Glossary: Software Architecture
The term architecture is not new and has been used for centuries to denote the physical structure of an artifact. The definition in Websters’ Dictionary – Architecture:
1: the art or science of building; specifically: the art or practice of designing and building structures and especially habitable ones.
2a: formation or construction as or as if as the result of conscious act. b: a unifying or coherent form or structure.
3: architectural product or work.
4: a method or style of building.
5: the manner in which the components of a computer or computer system are organized and integrated. The software engineering community has adopted the term to denote the gross-level structure of software-intensive systems. The importance of structure was already acknowledged early in the history of software engineering, software integration, and custom software development.
The first software programs were written for numerical calculations using programming languages that supported mathematical expressions and later algorithms and abstract data types. Programs written at that time served mainly one purpose and were relatively simple compared to the current large-scale diverse software systems. Over time due to the increasing complexity and the increasing size of the applications, the global structure of the software system became an important issue. Already in 1968, Dijkstra proposed the correct arrangement of the structure of software systems before simply programming. He introduced the notion of layered structure in operating systems, in which related programs were grouped into separate layers, communicating with groups of programs in adjacent layers. Later, Parnas maintained that the selected criteria for the decomposition of a system impact the structure of the programs and several software design principles must be followed to provide a good structure. Within the software engineering community, there is now an increasing consensus that the structure of software systems is important and several design principles must be followed to provide a good structure. In tandem with the increasing popularity of software architecture design many definitions of architecture have been introduced over the last decade, though, a consensus on a standard definition is still not established. We think that the reason why so many and various definitions on software architectures exist is because every author approaches a different perspective of the same concept of software architecture and likewise provides a definition from that perspective. Compare this to the parable of “the elephant in the dark” (as described by the mystic Rumi), in which four persons are in a dark room feeling different parts of an elephant, and all believing that what they feel is the whole beast. Notwithstanding the numerous definitions it appears that the prevailing definitions do not generally conflict with each other and commonly agree that software architecture represents the gross-level structure of the software system consisting of components and relations among them.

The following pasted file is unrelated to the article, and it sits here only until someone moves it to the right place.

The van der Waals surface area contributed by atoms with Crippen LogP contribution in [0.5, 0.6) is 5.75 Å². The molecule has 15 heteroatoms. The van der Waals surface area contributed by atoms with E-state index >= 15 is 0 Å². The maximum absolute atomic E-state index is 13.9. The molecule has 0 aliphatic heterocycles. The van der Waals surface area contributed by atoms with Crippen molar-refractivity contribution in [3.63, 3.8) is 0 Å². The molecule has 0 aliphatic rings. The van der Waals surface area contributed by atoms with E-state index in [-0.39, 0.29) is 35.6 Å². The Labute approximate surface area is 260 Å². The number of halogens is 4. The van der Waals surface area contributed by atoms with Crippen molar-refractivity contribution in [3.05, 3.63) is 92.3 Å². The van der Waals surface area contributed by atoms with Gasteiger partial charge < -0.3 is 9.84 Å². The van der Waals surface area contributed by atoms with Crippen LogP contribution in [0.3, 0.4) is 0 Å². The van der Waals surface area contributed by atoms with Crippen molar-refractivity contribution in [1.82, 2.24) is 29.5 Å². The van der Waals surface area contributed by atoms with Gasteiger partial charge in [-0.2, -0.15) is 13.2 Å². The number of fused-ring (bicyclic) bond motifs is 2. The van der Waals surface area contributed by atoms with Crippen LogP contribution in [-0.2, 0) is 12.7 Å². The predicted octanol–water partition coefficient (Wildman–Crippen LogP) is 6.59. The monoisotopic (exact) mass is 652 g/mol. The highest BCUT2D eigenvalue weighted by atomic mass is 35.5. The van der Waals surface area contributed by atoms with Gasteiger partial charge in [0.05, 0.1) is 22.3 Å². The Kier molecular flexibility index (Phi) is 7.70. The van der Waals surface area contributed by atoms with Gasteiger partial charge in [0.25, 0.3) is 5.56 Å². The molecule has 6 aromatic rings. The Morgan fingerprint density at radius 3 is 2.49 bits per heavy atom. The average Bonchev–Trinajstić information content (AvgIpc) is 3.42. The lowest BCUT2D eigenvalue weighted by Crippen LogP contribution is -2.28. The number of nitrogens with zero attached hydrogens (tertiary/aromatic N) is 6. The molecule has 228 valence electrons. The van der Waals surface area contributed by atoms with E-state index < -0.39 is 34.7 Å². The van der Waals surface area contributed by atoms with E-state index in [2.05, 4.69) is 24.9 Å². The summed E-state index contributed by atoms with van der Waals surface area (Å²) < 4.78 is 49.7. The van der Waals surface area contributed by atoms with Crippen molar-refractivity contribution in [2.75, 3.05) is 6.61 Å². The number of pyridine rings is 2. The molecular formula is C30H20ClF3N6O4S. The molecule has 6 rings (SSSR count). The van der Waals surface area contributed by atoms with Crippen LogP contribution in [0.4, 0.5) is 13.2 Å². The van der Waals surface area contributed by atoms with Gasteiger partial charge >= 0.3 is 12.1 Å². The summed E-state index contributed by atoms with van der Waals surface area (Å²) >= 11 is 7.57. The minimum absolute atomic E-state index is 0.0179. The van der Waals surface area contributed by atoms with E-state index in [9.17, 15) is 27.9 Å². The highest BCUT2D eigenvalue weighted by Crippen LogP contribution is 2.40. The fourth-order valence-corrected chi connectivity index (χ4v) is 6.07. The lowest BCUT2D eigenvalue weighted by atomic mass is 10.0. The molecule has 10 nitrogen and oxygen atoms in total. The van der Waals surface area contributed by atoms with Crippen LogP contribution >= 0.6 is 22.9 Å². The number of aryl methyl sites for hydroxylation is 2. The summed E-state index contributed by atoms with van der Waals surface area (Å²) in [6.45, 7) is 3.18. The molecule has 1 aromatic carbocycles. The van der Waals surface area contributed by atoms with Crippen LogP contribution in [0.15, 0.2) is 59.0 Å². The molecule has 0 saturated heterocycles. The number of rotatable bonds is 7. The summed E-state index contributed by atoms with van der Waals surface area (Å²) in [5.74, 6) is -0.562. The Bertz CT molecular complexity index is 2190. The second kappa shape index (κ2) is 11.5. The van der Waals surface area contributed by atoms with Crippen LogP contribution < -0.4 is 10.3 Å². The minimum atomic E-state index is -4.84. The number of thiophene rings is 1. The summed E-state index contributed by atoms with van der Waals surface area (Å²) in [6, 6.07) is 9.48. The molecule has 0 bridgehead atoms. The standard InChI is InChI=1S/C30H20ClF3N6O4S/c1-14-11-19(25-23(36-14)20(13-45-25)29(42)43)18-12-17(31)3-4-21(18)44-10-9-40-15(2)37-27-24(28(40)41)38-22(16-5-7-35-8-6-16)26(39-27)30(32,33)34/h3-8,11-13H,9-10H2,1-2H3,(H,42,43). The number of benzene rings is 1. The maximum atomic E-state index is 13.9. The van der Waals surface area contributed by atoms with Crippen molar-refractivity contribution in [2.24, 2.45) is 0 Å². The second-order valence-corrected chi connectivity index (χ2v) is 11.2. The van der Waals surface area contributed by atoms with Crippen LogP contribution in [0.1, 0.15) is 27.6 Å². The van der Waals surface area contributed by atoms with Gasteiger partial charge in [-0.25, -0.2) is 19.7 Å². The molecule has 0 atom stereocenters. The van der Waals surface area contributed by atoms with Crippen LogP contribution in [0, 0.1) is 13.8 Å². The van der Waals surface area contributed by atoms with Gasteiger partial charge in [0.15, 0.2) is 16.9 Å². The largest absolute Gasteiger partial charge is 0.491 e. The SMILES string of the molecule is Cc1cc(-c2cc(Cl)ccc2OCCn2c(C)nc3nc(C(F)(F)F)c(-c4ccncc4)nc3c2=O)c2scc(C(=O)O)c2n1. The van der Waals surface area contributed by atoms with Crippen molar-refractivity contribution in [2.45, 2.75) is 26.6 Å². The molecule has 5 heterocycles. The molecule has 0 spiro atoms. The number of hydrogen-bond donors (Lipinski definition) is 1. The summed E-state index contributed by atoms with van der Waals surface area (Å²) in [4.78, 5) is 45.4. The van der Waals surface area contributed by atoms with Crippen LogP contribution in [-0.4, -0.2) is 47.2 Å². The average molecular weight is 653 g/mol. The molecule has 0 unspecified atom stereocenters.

Looking back at the historical developments of architecture design we can conclude that similar to the many concepts in software engineering the concept of software architecture has also evolved over the years. We observe that this evolution took place at two places. First, existing stable concepts are specialized with new concepts providing a broader interpretation of the concept of software architecture. Second, existing interpretations on software architectures are abstracted and synthesized into new and improved interpretations. Let us explain this considering the development of the definitions in the last decade. The set of existing definitions is large and many other definitions have been collected in various publications. We provide only the definitions that we consider as representative.
In the following definition, software architecture represents a high-level structure of a software system. It is in alignment with the earlier concepts of software architecture as described by Dijkstra and Parnas: “The logical and physical structure of a system, forged by all the strategic and tactical design decisions applied during development” – G. Booch, Object-Oriented Design With Applications, Benjamin Cummings, 1991. The following definition explicitly considers the interpretation on the elements of software architecture. It is a specialization of the previous architecture definitions and represents the functional aspects of the architecture focusing basically on the data-flow in the system. “We distinguish three different classes of architectural elements: processing elements; data elements; and connection elements. The processing elements are those components that supply the transformation on the data elements; the data elements are those that contain the information that is used and transformed; the connecting elements (which at times may be either processing or data elements, or both) are the glue that holds the different pieces of the architecture together.” – D.E. Perry & A.L. Wolf, Foundations for the Study of Software Architecture.